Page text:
27 September 2011 Segregation and interface shape control during EDG growth of CZT crystals
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Computational models are applied to analyze the segregation of zinc and the shape of the solid-liquid interface during the growth of Cadmium Zinc Telluride (CZT) via an electrodynamic gradient freeze (EDG) process. Validation of the computational model is presented via a comparison between predicted and experimentally measured zinc distributions. Analysis of a large-scale CZT EDG growth system, previously analyzed by Gasperino et al. (JCG 311, 2327-2335, 2009), shows anomalous zinc segregation that features anomalous, non-monotonic axial concentrations and several local minima and maxima radially across the boule. A mechanistic explanation is put forth for this effect based on the evolution of multi-cellular melt flow structures, a particularly common feature of CZT growth. Optimized EDG furnace profiles are presented that promote the growth of CZT crystals with a uniformly convex interface shape. Such interface shapes are expected to improve the single-crystalline yield of this material.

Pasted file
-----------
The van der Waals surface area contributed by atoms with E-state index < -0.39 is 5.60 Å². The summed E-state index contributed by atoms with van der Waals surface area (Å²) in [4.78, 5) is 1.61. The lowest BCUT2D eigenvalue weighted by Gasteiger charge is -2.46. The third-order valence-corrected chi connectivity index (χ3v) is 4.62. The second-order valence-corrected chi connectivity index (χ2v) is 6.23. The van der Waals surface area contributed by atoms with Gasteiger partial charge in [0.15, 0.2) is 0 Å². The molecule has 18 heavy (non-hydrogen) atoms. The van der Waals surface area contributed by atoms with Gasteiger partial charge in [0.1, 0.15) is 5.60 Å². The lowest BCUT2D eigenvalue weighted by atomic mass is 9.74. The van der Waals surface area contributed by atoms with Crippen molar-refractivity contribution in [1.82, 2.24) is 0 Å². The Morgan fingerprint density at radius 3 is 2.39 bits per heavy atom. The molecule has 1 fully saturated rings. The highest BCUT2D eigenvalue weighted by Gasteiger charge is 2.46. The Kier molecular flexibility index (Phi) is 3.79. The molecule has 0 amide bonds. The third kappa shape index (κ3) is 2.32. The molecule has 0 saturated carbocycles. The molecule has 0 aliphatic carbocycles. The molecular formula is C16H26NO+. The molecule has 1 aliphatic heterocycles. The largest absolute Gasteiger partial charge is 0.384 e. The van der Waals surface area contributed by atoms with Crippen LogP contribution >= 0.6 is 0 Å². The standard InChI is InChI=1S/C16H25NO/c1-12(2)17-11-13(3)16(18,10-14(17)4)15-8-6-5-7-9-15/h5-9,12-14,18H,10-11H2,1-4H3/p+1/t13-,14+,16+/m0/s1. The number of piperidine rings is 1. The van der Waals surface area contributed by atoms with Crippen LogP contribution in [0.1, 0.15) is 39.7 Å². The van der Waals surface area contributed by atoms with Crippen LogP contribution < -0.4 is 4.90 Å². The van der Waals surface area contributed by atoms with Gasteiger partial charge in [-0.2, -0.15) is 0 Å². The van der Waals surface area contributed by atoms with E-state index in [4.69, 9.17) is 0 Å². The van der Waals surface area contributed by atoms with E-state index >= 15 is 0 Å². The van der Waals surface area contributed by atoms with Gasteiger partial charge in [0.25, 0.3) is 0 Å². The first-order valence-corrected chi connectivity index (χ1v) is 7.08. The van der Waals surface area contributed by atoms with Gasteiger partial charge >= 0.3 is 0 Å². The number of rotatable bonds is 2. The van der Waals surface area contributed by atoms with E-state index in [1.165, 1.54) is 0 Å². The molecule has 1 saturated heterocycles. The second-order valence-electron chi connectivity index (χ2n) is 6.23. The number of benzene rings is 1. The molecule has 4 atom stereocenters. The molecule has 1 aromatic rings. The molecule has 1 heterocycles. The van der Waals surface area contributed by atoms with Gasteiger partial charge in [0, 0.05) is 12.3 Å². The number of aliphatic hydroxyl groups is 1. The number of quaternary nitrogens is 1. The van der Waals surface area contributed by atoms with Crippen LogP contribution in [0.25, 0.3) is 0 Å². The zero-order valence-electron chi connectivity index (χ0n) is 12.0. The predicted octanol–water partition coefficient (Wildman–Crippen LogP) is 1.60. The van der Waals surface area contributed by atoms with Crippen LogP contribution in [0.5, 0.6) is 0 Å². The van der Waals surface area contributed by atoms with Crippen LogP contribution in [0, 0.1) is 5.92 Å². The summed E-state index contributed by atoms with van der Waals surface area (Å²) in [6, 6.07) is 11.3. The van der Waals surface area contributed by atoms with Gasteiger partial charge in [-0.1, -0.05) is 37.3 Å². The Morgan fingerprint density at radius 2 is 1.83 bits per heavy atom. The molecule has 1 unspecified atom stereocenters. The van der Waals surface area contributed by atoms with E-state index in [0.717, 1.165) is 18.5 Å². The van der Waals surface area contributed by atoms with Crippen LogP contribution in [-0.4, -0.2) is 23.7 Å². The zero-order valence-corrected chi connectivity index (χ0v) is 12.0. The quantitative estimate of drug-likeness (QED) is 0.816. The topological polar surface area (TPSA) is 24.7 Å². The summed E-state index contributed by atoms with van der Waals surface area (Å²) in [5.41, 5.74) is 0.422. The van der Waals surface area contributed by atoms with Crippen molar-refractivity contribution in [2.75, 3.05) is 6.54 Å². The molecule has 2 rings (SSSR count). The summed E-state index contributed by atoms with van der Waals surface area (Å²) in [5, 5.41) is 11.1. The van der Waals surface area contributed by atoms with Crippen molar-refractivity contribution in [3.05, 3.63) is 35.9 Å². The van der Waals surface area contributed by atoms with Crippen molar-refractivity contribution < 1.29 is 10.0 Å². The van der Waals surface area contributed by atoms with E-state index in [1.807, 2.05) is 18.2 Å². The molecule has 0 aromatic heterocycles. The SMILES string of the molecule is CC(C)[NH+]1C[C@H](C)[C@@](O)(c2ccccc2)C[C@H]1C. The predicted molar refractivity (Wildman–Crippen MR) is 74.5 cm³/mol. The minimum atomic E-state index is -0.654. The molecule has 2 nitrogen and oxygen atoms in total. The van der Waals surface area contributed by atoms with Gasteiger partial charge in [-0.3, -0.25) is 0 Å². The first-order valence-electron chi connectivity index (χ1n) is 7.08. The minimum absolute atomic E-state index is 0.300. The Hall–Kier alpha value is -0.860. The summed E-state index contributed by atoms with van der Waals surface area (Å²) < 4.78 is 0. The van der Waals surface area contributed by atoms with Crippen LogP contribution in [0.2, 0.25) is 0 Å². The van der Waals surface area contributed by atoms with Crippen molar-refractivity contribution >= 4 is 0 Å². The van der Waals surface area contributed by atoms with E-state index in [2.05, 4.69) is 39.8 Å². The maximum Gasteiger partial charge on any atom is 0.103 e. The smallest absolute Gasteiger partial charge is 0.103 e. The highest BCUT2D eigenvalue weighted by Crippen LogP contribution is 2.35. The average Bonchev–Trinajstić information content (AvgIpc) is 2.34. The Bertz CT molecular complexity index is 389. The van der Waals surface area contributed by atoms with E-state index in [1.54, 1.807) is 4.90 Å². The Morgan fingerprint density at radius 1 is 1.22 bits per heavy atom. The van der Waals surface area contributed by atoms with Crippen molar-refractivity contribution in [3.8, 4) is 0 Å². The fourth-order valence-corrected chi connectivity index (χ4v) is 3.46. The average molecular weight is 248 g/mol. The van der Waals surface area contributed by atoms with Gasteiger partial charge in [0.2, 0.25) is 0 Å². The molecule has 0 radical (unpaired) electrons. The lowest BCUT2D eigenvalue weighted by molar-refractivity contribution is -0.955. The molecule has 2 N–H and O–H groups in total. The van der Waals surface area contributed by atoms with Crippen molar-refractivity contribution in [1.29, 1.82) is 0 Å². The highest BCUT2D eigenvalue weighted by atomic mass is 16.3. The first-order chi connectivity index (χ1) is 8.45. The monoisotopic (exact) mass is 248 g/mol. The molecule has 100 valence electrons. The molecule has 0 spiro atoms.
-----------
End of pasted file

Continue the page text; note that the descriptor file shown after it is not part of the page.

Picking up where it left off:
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Jeffrey J. Derby, Nan Zhang, Andrew Yeckel, "Segregation and interface shape control during EDG growth of CZT crystals", Proc. SPIE 8142, Hard X-Ray, Gamma-Ray, and Neutron Detector Physics XIII, 814216 (27 September 2011); doi: 10.1117/12.896542; https://doi.org/10.1117/12.896542

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